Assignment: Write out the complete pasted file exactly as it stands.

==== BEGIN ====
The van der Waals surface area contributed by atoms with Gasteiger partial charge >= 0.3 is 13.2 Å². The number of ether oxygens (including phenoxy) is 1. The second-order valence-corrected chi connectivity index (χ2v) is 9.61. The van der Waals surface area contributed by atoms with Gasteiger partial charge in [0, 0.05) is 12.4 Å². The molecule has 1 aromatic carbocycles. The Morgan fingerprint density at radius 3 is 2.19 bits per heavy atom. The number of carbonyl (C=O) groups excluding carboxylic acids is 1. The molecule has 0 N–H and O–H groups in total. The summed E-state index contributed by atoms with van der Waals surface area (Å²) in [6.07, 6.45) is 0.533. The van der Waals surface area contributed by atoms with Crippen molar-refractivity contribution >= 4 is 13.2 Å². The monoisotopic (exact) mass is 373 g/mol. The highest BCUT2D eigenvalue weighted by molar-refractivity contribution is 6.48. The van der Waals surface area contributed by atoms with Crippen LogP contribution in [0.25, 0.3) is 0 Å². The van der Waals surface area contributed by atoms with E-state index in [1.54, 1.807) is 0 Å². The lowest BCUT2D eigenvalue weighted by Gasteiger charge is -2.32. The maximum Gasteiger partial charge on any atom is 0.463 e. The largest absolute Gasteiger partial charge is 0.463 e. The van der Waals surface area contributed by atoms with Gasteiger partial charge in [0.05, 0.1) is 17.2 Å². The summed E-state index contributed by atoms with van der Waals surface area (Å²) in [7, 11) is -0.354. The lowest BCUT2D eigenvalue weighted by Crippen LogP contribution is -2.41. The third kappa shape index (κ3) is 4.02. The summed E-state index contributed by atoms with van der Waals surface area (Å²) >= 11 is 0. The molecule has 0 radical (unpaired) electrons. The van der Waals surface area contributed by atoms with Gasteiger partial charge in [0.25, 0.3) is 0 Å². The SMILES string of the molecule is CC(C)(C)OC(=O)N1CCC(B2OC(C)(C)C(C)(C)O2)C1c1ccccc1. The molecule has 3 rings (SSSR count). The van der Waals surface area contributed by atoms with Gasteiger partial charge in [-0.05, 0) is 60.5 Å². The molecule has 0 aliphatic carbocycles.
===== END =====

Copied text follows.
The van der Waals surface area contributed by atoms with Gasteiger partial charge >= 0.3 is 13.2 Å². The number of ether oxygens (including phenoxy) is 1. The second-order valence-corrected chi connectivity index (χ2v) is 9.61. The van der Waals surface area contributed by atoms with Gasteiger partial charge in [0, 0.05) is 12.4 Å². The molecule has 1 aromatic carbocycles. The Morgan fingerprint density at radius 3 is 2.19 bits per heavy atom. The number of carbonyl (C=O) groups excluding carboxylic acids is 1. The molecule has 0 N–H and O–H groups in total. The summed E-state index contributed by atoms with van der Waals surface area (Å²) in [6.07, 6.45) is 0.533. The van der Waals surface area contributed by atoms with Crippen molar-refractivity contribution >= 4 is 13.2 Å². The monoisotopic (exact) mass is 373 g/mol. The highest BCUT2D eigenvalue weighted by molar-refractivity contribution is 6.48. The van der Waals surface area contributed by atoms with Crippen LogP contribution in [0.25, 0.3) is 0 Å². The van der Waals surface area contributed by atoms with E-state index in [1.54, 1.807) is 0 Å². The lowest BCUT2D eigenvalue weighted by Gasteiger charge is -2.32. The maximum Gasteiger partial charge on any atom is 0.463 e. The largest absolute Gasteiger partial charge is 0.463 e. The van der Waals surface area contributed by atoms with Gasteiger partial charge in [0.05, 0.1) is 17.2 Å². The summed E-state index contributed by atoms with van der Waals surface area (Å²) in [7, 11) is -0.354. The lowest BCUT2D eigenvalue weighted by Crippen LogP contribution is -2.41. The third kappa shape index (κ3) is 4.02. The summed E-state index contributed by atoms with van der Waals surface area (Å²) >= 11 is 0. The molecule has 0 radical (unpaired) electrons. The van der Waals surface area contributed by atoms with Gasteiger partial charge in [0.25, 0.3) is 0 Å². The SMILES string of the molecule is CC(C)(C)OC(=O)N1CCC(B2OC(C)(C)C(C)(C)O2)C1c1ccccc1. The molecule has 3 rings (SSSR count). The van der Waals surface area contributed by atoms with Gasteiger partial charge in [-0.05, 0) is 60.5 Å². The molecule has 0 aliphatic carbocycles.